The next morning we went in search of carbs and wandered into an unassuming little cafe that turned out to be full of trendy Copenhageners supping steaming coffee and munching avocado on toast. Excellent.
After a restorative breakfast my hangover started to lift and we headed to the train station for our next adventure.
This incredible modern art gallery is just a short train ride away from the city but like a completely different world. Green and atmospheric, with views of the sea and the sky and even Sweden on a clear day.
Oh and did I mention wonderful majestic sculptures, nestled among the trees and on the lawns, sitting there waiting to be discovered.
There was an amazing exhibition by Richard Mosse called The Enclave which I could have looked at all day. Giant luminous photos in vivid pinks and reds, shining out of the darkness.
Lovely David Hockney drawings.
And a room full of Giacomettis!
Not to mention the most stunningly beautiful window I think I've ever seen.
Such a special place. Beautiful, beautiful.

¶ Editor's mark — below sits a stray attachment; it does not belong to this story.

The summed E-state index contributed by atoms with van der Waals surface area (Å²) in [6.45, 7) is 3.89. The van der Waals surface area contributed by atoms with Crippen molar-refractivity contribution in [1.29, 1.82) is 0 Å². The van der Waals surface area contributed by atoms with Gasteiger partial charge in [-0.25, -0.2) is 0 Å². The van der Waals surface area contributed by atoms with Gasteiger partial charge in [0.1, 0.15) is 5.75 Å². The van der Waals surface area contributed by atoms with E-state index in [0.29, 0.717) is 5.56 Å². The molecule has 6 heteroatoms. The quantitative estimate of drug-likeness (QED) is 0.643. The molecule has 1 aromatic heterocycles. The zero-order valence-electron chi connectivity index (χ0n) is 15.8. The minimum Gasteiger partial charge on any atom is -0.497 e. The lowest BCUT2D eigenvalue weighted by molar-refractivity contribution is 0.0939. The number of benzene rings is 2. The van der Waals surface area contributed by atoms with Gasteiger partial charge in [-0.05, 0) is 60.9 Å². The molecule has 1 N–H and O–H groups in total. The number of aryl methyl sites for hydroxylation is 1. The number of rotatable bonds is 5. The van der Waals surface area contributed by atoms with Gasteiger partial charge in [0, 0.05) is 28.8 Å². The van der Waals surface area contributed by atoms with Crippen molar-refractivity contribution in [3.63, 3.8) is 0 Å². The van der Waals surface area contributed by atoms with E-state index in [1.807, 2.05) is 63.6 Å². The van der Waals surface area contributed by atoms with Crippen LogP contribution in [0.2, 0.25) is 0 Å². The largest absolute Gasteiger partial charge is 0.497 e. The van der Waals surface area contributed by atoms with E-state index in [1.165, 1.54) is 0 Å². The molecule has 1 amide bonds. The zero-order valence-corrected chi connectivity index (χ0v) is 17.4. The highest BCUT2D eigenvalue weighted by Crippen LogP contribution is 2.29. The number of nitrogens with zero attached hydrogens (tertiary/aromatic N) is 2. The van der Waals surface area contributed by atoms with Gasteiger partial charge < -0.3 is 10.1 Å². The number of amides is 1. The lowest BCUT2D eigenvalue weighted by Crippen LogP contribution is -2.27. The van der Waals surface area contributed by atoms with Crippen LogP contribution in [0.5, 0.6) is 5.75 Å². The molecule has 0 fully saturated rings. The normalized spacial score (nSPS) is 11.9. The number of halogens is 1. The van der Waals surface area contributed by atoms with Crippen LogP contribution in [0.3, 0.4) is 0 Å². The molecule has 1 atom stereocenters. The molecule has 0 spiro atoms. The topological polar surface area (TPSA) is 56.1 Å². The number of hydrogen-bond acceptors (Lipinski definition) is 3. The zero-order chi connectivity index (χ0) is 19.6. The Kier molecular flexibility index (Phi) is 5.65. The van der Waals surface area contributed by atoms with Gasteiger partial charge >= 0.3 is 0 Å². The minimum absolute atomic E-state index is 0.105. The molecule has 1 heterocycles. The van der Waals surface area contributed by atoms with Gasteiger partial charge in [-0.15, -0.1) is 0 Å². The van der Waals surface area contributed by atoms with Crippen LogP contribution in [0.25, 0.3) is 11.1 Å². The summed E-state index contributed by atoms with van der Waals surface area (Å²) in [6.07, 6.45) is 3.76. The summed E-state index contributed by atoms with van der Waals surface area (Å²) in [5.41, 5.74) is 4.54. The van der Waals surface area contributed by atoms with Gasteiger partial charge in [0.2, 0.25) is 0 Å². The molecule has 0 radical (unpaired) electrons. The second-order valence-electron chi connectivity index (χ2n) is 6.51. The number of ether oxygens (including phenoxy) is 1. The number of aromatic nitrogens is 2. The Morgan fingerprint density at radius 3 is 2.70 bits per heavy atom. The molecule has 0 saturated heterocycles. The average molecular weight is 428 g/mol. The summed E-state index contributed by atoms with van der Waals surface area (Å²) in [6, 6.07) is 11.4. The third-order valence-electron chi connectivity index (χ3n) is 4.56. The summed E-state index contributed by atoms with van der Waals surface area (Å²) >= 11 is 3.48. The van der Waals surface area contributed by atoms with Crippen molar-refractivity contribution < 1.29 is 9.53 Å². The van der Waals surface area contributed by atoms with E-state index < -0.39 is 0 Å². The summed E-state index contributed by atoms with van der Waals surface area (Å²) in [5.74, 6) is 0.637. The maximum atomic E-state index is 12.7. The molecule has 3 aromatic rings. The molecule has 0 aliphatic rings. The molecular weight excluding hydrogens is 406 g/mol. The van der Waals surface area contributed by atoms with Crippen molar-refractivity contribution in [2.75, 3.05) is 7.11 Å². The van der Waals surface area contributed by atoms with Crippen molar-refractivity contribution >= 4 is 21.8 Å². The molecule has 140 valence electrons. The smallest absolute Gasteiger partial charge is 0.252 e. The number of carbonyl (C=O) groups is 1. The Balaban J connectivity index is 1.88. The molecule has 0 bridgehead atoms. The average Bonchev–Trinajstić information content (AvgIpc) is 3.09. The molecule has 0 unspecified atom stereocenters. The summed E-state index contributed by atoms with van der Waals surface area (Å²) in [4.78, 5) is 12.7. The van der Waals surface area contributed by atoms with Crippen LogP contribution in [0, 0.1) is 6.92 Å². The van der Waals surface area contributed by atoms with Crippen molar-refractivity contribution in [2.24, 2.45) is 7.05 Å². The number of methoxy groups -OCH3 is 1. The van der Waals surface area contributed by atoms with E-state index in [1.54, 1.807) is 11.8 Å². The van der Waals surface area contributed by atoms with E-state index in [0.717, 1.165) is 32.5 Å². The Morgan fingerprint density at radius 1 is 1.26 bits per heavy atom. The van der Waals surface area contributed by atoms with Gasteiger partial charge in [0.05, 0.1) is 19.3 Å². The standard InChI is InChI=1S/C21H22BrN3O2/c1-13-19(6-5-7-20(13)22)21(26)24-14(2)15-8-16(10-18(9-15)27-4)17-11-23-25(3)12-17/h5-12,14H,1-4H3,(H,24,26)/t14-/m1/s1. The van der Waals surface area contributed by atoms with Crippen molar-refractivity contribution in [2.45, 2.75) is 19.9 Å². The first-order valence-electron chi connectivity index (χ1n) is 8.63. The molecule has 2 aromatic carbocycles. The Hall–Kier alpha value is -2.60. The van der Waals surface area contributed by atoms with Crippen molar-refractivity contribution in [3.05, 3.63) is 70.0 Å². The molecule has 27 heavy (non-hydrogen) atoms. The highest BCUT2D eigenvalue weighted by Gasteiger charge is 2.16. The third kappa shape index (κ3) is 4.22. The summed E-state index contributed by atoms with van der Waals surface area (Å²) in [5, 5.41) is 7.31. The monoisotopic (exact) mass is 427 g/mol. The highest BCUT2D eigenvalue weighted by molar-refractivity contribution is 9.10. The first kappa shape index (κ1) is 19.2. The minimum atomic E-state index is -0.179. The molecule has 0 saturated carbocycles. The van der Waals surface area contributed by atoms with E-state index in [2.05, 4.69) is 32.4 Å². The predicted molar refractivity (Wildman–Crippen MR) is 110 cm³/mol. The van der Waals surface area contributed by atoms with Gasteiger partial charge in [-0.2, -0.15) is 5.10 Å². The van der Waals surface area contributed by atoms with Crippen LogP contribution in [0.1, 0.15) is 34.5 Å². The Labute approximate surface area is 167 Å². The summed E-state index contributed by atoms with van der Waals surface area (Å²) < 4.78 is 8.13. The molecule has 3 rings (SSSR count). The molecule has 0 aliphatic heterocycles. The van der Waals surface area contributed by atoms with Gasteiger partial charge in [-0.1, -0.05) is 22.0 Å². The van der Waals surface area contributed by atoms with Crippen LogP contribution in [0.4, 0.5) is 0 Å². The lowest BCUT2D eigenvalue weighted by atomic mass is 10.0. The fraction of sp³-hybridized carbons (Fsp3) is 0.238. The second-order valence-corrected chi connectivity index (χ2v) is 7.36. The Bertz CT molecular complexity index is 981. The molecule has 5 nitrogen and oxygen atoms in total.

In the evening R convinced me that we should try some "new Nordic" cuisine, despite my reservations (I'm not the biggest fan of fancy pancy food). But I'm very glad he did!
We went to
, which was totally wonderful. Simple, atmospheric, both in terms of food and decor. Unfinished wooden tables, roughly hewn stoneware, gentle darkness and candlelight, dish upon dish of strangeness and delight.
Some things we loved, some things we weren't so sure about. But everything was so unusual, so beautiful that we talked about it all.
These were snail shells filled with homemade marshmallows and truffles. Ooh-Ooh!
On our last day we said goodbye to our bikes and to Copenhagen. We had a parting pizza at Mother just round the corner from our flat before going to get our flight.
Such a cool place - decorated with tree trunks and branches so pretty much my idea of heaven.
Very happy husband!
Thank you Copenhagen, for a wonderful weekend.